As the Vietnamese middle class swells with disposable income, interest in modern design and custom interiors is on the rise.
The many craft villages surrounding Hanoi have long supplied the city’s elites with bespoke luxury goods, using traditional techniques handed down within established families of craftspeople. These days, imported foreign design has become the new indicator of wealth and the market has been flooded with mass-produced furniture manufactured by or in imitation of foreign brands.
However, a new trend towards modern design with a distinctly Vietnamese style, using locally sourced craftsmanship, is creating new opportunities for both manufacturers and designers in Hanoi.
East and West
One design store that has witnessed this change first-hand is YNOT Design (1/22 Nghi Tam Village, Tay Ho). Located in Tay Ho, it is currently celebrating its five- year anniversary. Tay Ho has always had a demand for modern interiors, mainly thanks to the expat community, but YNOT says that these days over 50 percent of its business is from Vietnamese customers. YNOT is renowned for its glossy and brightly coloured furniture, produced using local bamboo and traditional techniques, which are popular both in Vietnam and abroad.
The founder of YNOT, Marie Hautecoeur, believes that one of the charms of Hanoi-made design is that it uses less industrial production than elsewhere.
“In Hanoi, we are still working with families, small carpenters and workers, this makes a big difference in terms of design and creation,” she says. “You cannot do the same things with a machine as you can with traditional methods. The handicrafts are very good here; the Vietnamese have an incredible know-how that Hanoi continues to promote while Saigon tends towards an industrialisation of everything.”
Marie has noticed the demand shifting more and more towards Western design, and attributes part of YNOT’s recent success to its distinctly Western style with an Asian touch.
“We have a real demand for design coming from the West rather than from Asia. With our creations mixing the two, we are reaching far more clients than before.”
Tradition, Character and Economics
Until last year, souvenir shops selling tacky glitter-encrusted lacquerware to tourists dominated the otherwise charming streets surrounding St. Joseph’s Cathedral. Now they are giving way to a new breed of more sophisticated boutiques catering to both local and foreign customers. One example of this is Collective Memory (20 Nha Chung, Hoan Kiem) a tiny store with a rustic interior, selling ceramics, art prints, pillowcases and a variety of knick-knacks collected from all over the country.
While many of Collective Memory’s products are still designed in Ho Chi Minh City, a city that is often viewed by the Vietnamese as having a stronger foreign influence than Hanoi, the founders Tran and Hoang feel that Hanoi design has a unique spirit and authenticity.
“Hanoi is more traditional than Ho Chi Minh City, it is slower to adopt new trends but it has more character,” says co-founder Tran. “One of the difficulties is that in Ho Chi Minh City a shop will change its collections regularly, while in Hanoi things move slower. There is still not as much choice compared to Ho Chi Minh City, but we hope to change that.”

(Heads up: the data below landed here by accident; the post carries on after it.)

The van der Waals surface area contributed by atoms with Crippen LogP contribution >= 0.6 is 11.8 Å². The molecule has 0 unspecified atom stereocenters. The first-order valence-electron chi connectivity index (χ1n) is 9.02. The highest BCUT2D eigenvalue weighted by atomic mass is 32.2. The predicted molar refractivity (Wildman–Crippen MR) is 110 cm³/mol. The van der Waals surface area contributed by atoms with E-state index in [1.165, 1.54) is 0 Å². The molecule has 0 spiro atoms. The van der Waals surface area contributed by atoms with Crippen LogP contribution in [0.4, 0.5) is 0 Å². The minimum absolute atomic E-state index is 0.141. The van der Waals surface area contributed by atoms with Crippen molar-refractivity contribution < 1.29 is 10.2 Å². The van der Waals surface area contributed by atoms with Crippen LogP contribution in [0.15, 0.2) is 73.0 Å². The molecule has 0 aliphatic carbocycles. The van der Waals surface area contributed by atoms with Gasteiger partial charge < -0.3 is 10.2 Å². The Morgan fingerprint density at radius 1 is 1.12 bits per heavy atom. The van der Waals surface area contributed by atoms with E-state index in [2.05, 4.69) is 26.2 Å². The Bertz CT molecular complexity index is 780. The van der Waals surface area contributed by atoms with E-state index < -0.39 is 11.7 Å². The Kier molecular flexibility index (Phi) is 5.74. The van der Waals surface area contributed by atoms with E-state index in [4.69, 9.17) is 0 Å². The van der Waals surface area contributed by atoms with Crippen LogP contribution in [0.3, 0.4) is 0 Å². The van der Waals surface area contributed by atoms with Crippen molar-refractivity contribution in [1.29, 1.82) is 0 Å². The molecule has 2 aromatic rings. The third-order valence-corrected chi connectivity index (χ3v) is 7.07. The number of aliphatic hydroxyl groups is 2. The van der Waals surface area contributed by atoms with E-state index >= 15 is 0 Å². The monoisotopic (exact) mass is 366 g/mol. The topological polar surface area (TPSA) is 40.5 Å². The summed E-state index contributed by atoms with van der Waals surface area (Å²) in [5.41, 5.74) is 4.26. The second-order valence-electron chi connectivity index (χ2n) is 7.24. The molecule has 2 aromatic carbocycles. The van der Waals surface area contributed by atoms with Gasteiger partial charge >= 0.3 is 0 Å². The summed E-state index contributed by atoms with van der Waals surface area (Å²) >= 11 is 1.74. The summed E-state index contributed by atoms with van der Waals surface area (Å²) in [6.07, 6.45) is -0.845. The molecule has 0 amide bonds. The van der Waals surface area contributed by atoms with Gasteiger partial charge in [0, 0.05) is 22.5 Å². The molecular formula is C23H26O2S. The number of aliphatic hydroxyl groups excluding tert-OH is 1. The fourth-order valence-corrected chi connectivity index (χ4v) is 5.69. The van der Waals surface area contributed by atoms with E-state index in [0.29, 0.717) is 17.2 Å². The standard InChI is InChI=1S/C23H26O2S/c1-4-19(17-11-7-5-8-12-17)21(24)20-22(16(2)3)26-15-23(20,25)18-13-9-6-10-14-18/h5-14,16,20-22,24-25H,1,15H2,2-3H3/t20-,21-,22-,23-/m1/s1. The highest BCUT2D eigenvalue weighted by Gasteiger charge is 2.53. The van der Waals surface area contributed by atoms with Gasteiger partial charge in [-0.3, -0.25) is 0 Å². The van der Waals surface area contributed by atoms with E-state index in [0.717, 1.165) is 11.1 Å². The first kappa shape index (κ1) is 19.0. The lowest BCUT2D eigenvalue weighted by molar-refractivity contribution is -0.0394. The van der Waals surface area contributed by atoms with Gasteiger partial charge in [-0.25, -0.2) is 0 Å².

In a small workshop on the outskirts of Hanoi’s Long Bien District, two young designers are trying to carve their way in this booming market. Woodecor (529 Ngo Gia Tu, Long Bien) is a bespoke furniture company run by two sisters, who do all the work from designing products and operating heavy machinery, to marketing their products online.
“I think we may be the only girls in Vietnam who do this kind of work,” says elder sister Thu. “I work every day of the week, from 8am to 8pm, and it is very hard. I hope that in the future we can make enough money to hire some help. I was an architect for four years and quit my job to pursue my passion for woodwork and design.”
Although Woodecor furniture is all handcrafted out of sustainable and locally sourced wood, with each piece being designed according to client specifications, most customers are still unwilling to pay much more than they would for mass- produced furniture imported from China.
“People don’t realise how much work we put into it, they want unique furniture and they like our designs, but they don’t think it should cost as much as foreign brands,” says Phuong, a graduate from the Foreign Trade University.
Woodecor mainly sells to small cafes and family owned furniture shops. In the future they hope to sell to more private homes and increase their production.
So what is the future of design in Hanoi? Some local design boutiques are also finding success abroad. An example of this is Hanoia (38 Hang Dao, Hoan Kiem), a luxury boutique selling upscale lacquer jewellery and decor. This design company was originally founded near Ho Chi Minh City, but moved north to be closer to the traditional centre of lacquer production. Hanoia operates out of several ancient houses in Hanoi’s Old Quarter and has collaborated with numerous European luxury brands, such as Hermes.
Similarly, new shops such as The Dreamers (1A Au Co, Tay Ho) who produce and sell their own wooden products, furniture and ceramics out of their spacious Tay Ho boutique, are seeking to expand south. However, one of the many benefits of running a design brand in Hanoi is the relatively cheap rent and low overheads, compared to other major cities.
Only time will tell if Hanoian design brands are able to translate their success to foreign markets and expand their reach beyond Hanoi.
Photos By Julie Vola